Diabetes Mellitus is a disease which occurs in dogs when the pancreas fails to produce enough insulin. In some cases, insulin production stops all together. Insulin tells the body how to properly use proteins, fats, and sugars. This lack of insulin means the liver doesn’t know when to stop glucose production and no longer stores the glucose properly.

A dog with the disease will have a high level of glucose that far surpasses the normal levels and eventually the kidneys start to leak this excess glucose into the urine. The animal will then begin to urinate large volumes throughout the day, which leads to excessive water consumption and thirst to make up for all the liquid leaving the body.

Unlike humans, animals don’t have Type 1 or Type 2 Diabetes; rather, they suffer from either insulin-resistance diabetes (IRD) or insulin-deficiency diabetes (IDD).

There are a number of factors that play into an animal developing the disease. Certain drugs that are used on an animal, for an unrelated cause, can sometimes interfere with the proper production of insulin. If this goes on long enough, diabetes may develop. One example is Glucocorticoids, which are a type of cortisone drug. As well, animals that have inflammation of the pancreas or are overweight are at higher risk.

The most common cause is when the Beta cells, which are responsible for producing the insulin, are destroyed. They can be destroyed by certain drugs or inflammation of the pancreas, as mentioned above, or by other diseases such as Cushing’s Disease.

The best way to prevent Diabetes Mellitus is to keep your animal at a healthy weight and by avoiding administering progesterone and steroids.

There are a few symptoms that will be present in a dog suffering from the disease. It’s important to note though that these symptoms take place slowly over a few weeks rather than a quick onset:

  • weight loss;
  • increased urination;
  • increased thirst;
  • increased appetite, despite the weight loss;
  • poor coat; and
  • vision loss.

Dogs at Risk
The disease is typically found in middle-aged to older dogs and is more common in females. Breeds to closely monitor are: Poodle, Keeshond, Dachshund, Puli, Beagle, Cairn Terrier, Miniature Schnauzer and Miniature Pinscher.

Testing and Diagnosis
Before any testing is done, there is a good chance you will notice some if not all of the symptoms setting in, such as weight loss, increased thirst, and increased hunger. The veterinarian will perform blood work, looking at the animal’s glucose level. Even if the glucose level comes back as high, it doesn’t automatically mean a diabetes diagnosis. There may be other tests needed for a conclusive answer.

When a conclusive diagnosis has been reached, a serial blood glucose concentration curve will be taken. This is done over many hours as the veterinarian keeps testing the dog’s glucose levels. The reason the veterinarian does this is to figure the best dose, dosage schedule, and insulin for the animal.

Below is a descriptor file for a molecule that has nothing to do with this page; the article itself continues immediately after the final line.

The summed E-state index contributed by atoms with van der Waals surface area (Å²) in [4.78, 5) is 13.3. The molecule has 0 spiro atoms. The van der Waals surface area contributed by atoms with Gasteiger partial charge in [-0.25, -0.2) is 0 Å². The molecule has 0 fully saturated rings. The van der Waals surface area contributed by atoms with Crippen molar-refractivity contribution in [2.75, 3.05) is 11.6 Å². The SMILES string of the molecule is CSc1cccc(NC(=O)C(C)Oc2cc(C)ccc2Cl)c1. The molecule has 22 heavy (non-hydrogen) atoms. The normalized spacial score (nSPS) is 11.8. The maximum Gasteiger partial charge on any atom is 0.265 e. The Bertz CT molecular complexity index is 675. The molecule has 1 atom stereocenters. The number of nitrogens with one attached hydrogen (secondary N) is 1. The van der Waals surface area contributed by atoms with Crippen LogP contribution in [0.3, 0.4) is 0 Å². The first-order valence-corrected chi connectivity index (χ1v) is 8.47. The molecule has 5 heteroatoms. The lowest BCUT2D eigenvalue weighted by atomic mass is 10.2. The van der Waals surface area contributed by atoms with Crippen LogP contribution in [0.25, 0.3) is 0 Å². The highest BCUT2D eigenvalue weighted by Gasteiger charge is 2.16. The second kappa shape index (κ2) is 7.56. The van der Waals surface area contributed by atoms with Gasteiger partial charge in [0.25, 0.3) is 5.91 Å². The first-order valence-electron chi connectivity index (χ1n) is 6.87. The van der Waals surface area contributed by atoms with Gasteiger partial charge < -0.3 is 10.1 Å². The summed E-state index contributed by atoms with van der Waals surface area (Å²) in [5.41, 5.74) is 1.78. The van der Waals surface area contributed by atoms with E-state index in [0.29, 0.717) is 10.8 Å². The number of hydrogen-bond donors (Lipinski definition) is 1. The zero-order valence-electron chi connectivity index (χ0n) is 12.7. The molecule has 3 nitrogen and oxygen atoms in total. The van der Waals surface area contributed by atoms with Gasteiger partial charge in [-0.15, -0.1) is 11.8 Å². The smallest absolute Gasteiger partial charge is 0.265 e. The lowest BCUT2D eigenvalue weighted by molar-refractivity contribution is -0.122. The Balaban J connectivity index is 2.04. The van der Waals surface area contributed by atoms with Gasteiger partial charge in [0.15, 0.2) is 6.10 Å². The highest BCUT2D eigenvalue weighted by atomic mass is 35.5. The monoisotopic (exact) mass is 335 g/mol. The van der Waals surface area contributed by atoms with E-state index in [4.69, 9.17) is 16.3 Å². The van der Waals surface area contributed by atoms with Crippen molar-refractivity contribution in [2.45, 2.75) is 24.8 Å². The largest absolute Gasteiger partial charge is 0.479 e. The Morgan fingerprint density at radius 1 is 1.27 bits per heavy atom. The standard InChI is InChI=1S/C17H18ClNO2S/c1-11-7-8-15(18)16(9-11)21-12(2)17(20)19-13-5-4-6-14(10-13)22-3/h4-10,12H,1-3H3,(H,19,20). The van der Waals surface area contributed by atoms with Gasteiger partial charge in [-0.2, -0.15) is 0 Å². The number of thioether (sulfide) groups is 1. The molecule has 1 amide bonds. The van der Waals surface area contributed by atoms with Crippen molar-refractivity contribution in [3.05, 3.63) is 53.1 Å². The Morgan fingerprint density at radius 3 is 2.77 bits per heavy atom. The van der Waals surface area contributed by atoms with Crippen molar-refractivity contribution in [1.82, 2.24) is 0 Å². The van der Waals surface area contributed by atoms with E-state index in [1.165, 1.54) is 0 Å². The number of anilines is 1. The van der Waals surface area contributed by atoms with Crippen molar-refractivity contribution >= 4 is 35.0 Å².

Treatment and Prognosis
Treatment involves two steps: figuring out the insulin requirements to stabilize the dog, and then moving forward. Even after a treatment course has been decided on, it’s important to watch for hyperglycemia, which happens when the glucose levels raise above normal levels or even on the top end of normal. Symptoms of hyperglycemia include frequent and/or high volumes of urination, increased thirst, loss of appetite, lethargy or weakness, and/or vomiting.

Insulin is needed to treat diabetes and is given through an injection so it doesn’t get digested in the dog’s intestine. Injections will need to be given once or twice daily. The insulin used is prolonged duration so it will last the required length of time set out in the dosage schedule.

It’s important to be careful with the insulin and not shake it vigorously, heat it or freeze it. If any of these are done, it will damage the insulin. It needs to be mixed before use by gently rolling it in the hands.

Stabilization of the dog’s health means keeping the dog on insulin and maintaining a steady and stable diet. There are some commercial foods meant specifically for dogs with diabetes, but before starting on anything it’s wise to consult with your veterinarian first and decide what’s best.

Return visits to the vet will be necessary to be sure the insulin is working well and is the correct dosage. Sometimes it may end up being too much insulin, resulting in low blood sugar, which is why frequent monitoring is necessary.
When properly treated and controlled, a dog with Diabetes Mellitus can be expected to live just as long as a non-diabetic dog. There is no reason this disease will shorten an animal’s lifespan as it is highly treatable. If left untreated, it can lead to all kinds of complications and problems, including death, in the worst cases.